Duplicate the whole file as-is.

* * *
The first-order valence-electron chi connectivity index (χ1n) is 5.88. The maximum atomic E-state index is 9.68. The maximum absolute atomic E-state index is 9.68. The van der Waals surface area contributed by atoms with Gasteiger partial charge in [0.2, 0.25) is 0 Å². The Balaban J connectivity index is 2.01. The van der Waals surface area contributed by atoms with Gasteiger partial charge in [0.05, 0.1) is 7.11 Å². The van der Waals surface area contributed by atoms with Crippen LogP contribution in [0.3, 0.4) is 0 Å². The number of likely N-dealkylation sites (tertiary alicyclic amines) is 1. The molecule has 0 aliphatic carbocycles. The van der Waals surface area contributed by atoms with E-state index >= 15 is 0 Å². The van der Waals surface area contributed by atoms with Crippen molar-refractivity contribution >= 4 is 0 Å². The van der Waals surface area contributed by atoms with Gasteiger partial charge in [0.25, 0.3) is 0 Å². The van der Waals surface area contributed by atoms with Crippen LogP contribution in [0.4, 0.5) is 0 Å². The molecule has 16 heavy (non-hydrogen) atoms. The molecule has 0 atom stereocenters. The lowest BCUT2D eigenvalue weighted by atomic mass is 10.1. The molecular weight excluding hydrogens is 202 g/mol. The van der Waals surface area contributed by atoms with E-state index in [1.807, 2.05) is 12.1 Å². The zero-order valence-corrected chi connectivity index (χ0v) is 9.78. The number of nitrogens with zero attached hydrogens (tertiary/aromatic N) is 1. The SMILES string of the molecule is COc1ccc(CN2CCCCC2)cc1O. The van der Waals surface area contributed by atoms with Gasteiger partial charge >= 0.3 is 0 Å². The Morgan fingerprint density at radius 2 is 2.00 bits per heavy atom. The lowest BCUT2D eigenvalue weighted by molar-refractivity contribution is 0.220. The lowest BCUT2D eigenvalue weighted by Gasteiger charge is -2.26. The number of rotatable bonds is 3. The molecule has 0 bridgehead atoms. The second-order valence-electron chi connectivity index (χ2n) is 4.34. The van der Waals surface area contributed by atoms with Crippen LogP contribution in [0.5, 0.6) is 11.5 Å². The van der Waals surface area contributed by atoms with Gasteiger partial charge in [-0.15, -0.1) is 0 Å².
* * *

The first-order valence-electron chi connectivity index (χ1n) is 5.88. The maximum atomic E-state index is 9.68. The maximum absolute atomic E-state index is 9.68. The van der Waals surface area contributed by atoms with Gasteiger partial charge in [0.2, 0.25) is 0 Å². The Balaban J connectivity index is 2.01. The van der Waals surface area contributed by atoms with Gasteiger partial charge in [0.05, 0.1) is 7.11 Å². The van der Waals surface area contributed by atoms with Crippen LogP contribution in [0.3, 0.4) is 0 Å². The number of likely N-dealkylation sites (tertiary alicyclic amines) is 1. The molecule has 0 aliphatic carbocycles. The van der Waals surface area contributed by atoms with E-state index >= 15 is 0 Å². The van der Waals surface area contributed by atoms with Crippen molar-refractivity contribution >= 4 is 0 Å². The van der Waals surface area contributed by atoms with Gasteiger partial charge in [0.25, 0.3) is 0 Å². The van der Waals surface area contributed by atoms with Crippen LogP contribution in [0.4, 0.5) is 0 Å². The molecule has 16 heavy (non-hydrogen) atoms. The molecule has 0 atom stereocenters. The lowest BCUT2D eigenvalue weighted by atomic mass is 10.1. The molecular weight excluding hydrogens is 202 g/mol. The van der Waals surface area contributed by atoms with E-state index in [1.807, 2.05) is 12.1 Å². The zero-order valence-corrected chi connectivity index (χ0v) is 9.78. The number of nitrogens with zero attached hydrogens (tertiary/aromatic N) is 1. The SMILES string of the molecule is COc1ccc(CN2CCCCC2)cc1O. The van der Waals surface area contributed by atoms with Gasteiger partial charge >= 0.3 is 0 Å². The Morgan fingerprint density at radius 2 is 2.00 bits per heavy atom. The lowest BCUT2D eigenvalue weighted by molar-refractivity contribution is 0.220. The lowest BCUT2D eigenvalue weighted by Gasteiger charge is -2.26. The number of rotatable bonds is 3. The molecule has 0 bridgehead atoms. The second-order valence-electron chi connectivity index (χ2n) is 4.34. The van der Waals surface area contributed by atoms with Crippen LogP contribution in [0.5, 0.6) is 11.5 Å². The van der Waals surface area contributed by atoms with Gasteiger partial charge in [-0.15, -0.1) is 0 Å².